An Engineer Keeps Climbing
Steve De Maio, P.Eng., Brings the Skills of a Mountaineer
To Generation of Electricity From Stranded Gas Sites
An ironman who once devised his own ultramarathon, Steve
De Maio, P.Eng., was lured from Burlington, Ont., to Calgary in 1986,
by the ready access to the Rockies. The muntainclimbing enthusiast stayed,
earning mechanical engineering and MBA degrees from the University of
Calgary and now hes reached a new kind of summit, a corporate
one, as president of Efficient Energy Resources Ltd.
During his 19-hour, one-man quadrathon in 1998, he scaled a 300-metre
frozen waterfall at Mount Rundle, made a 200-metre solo rock ascent on
the south face of Mount Yamnuska, then inline skated 80 kilometres back
to Calgary to hop on his bike for the return to the
Rockies to fetch his vehicle.
Not bad for a day off. His job at Renaissance Energy Ltd. was manager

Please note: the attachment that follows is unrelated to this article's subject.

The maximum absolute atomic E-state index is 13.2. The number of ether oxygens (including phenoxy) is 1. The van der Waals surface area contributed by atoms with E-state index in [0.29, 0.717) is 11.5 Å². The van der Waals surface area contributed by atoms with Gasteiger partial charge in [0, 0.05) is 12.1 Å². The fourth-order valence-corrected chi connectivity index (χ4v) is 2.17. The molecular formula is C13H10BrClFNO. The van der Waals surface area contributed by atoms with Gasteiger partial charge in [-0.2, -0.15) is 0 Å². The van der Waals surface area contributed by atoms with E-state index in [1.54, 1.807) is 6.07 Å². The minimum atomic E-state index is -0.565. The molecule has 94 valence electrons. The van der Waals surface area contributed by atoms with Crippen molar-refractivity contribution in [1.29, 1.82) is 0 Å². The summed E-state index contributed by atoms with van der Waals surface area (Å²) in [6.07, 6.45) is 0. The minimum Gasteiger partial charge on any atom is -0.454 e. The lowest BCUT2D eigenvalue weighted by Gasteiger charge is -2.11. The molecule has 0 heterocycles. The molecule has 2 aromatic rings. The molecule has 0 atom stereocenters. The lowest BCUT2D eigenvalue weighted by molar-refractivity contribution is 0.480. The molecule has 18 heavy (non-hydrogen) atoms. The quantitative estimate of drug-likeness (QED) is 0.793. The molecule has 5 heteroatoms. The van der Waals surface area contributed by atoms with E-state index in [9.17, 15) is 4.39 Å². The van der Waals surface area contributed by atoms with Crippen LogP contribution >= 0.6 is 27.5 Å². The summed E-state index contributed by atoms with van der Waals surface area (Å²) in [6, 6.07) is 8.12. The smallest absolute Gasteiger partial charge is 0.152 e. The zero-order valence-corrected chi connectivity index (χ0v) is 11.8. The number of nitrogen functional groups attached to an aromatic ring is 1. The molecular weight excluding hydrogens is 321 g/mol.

of facilities and development engineering. Mr. De Maio supervised 19 technical
staff and a $100-million annual construction budget. He also oversaw applied
R&D. In the process, Mr. De Maio caught wind of the potential for
generating electricity with sweet natural gas from shut-in sites or solution
gas otherwise flared or vented. Like an inaccessible peak, the gas was
there but hard to reach. Using portable, gas-fuelled installations, in
effect mini-gas-plants delivering their energy by the kilowatt-hour rather
than the thousands of cubic feet per day,
Renaissance by 1998 had an installed capacity of 6,000 kW. It sold electricity